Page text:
Waller, James Hardress de Warrenne (1884–1968), engineer and inventor, was born in Tasmania, tenth and youngest child of George Arthur Waller from Nenagh, Co. Tipperary, and Sarah Waller (née Atkinson). After attending school in Hobart, he served a two-year pupilage with his brother Richard FitzArthur Waller (1902–4). He then travelled to Ireland to study engineering at Queen's College Galway, where he graduated in 1909, and went on the UCC, where he studied under Professor Conel William (O'Donel) Long Alexander (qv), graduating M.Sc. and ME, following which he pursued his studies in New York for a time. He was commissioned to build a bridge across the River Lee and supervised the concrete bridge at Waterford (1911–13). He then went into partnership with the consulting engineer Alfred Dover Delap (1871–1943) as Delap and Waller, a partnership which lasted until Delap's death despite Waller's absence for over twelve years from Ireland. Joining the 65th field company of the Royal Engineers at the outbreak of war, he served during the Salonika campaign where he experimented with mud- and snow-covered tents. He was awarded the DSO (1916) for his military service and later an OBE (1918). He returned to Ireland to marry Beatrice Kinkead of Galway on 25 August 1917. In England he set up a company in Poole to build concrete battleships and houses: he completed the construction of one ship before hostilities ceased and built a housing estate, but he was soon bankrupted by competitors building in brick.
This failure led Waller to travel. He visited Iraq, where he saw the sixth-century palace of Ctesiphon with its immense inverted catenary arch. He was then engaged to supervise the construction of a railway in northern Spain. He returned to Ireland, where in the late 1920s he developed his system of building with lightweight concrete, which he named Nofrango. His first project was the pier at Foynes, Co. Limerick. In Dublin he applied his system to the construction of a multi-storey factory for Jacobs biscuit factory (the building latterly occupied by the National Archives), and to a housing development on Loreto Avenue in Rialto commissioned by the city's corporation, the cost of each house being £229; they were still inhabited at the turn of the twenty-first century.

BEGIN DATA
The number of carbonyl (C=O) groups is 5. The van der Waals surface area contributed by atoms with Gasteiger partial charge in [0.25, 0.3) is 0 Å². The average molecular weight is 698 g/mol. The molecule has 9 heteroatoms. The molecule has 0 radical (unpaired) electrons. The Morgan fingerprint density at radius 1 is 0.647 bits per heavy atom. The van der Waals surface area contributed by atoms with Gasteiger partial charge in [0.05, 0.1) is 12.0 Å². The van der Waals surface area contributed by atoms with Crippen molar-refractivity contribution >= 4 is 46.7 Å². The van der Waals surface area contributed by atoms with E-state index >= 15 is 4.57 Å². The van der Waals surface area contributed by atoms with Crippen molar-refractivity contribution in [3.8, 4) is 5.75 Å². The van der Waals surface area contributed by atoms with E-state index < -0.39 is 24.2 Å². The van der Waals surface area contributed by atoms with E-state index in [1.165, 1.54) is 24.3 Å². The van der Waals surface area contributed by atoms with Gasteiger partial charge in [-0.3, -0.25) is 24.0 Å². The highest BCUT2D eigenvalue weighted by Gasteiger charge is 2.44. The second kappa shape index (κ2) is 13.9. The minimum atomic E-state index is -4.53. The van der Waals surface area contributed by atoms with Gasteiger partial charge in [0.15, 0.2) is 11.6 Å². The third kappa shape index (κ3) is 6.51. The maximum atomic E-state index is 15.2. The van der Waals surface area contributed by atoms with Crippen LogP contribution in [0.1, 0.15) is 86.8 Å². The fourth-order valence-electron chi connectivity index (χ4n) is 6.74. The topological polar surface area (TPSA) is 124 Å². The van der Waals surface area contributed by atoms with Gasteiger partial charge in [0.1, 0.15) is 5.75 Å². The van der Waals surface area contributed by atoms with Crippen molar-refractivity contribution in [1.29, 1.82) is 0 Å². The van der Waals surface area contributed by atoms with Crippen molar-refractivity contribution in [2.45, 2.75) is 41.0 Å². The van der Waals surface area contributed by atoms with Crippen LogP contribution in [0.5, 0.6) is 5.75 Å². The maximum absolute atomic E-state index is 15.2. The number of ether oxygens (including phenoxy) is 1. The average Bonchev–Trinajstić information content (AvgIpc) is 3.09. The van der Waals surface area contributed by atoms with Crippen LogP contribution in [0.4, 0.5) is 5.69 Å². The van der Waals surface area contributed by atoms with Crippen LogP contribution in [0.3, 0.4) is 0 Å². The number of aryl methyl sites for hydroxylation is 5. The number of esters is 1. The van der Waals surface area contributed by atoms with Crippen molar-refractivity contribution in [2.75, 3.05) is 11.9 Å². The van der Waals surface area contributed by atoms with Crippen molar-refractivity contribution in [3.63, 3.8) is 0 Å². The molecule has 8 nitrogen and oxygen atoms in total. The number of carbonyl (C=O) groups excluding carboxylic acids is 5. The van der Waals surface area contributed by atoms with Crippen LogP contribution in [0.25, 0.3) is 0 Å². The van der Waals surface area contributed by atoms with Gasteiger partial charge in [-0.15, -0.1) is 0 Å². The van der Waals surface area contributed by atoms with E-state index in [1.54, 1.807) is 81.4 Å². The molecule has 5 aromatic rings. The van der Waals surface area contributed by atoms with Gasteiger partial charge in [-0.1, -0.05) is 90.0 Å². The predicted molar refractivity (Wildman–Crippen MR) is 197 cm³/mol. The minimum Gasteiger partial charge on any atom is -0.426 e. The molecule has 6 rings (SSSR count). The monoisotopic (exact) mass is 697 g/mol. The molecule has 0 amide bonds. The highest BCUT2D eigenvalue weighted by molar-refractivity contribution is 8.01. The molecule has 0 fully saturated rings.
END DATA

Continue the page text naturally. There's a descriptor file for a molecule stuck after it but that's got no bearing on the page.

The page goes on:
Waller spent the second world war in London, working through the blitz on projects for the War Office, which after the war ended he developed for civil clients. He invented and patented what he called the ‘Ctesiphon system’ of building, in which regularly spaced timber catenary arches, clad in tightly stretched hessian, were covered in successive layers of cement, containing a waterproofing agent. The system found applications in building projects across the world. In the last decade of his working life his early interests in transport and employment were replaced by a preoccupation with famine. He built factories in Africa, housing in Australia, India, and Egypt, refugee accommodation in Jordan, grain storage in Cyprus. Two fellow engineers whom he had met in the 1920s built an airport, farms, and villas in Spain using his techniques and achieving high standards of construction. In Ireland Waller built farms and garages, most of which have been demolished, but his whiskey store at Locke's Distillery, Kilbeggan, Co. Westmeath, still stands. This project may have led to his last commission, the Seagram Chivas distillery at Paisley, Scotland. Seagram bought out Waller's Ctesiphon patent; they never used it again, but the company paid Waller's pension, and then his widow's until her death.
Waller retired in 1953, going to live in Devon. He died 9 February 1968 survived by his wife (d. 1973) and two daughters. An album of his work was presented to the Irish Architectural Archive in 1995 by his daughter Beatrice Carfrae.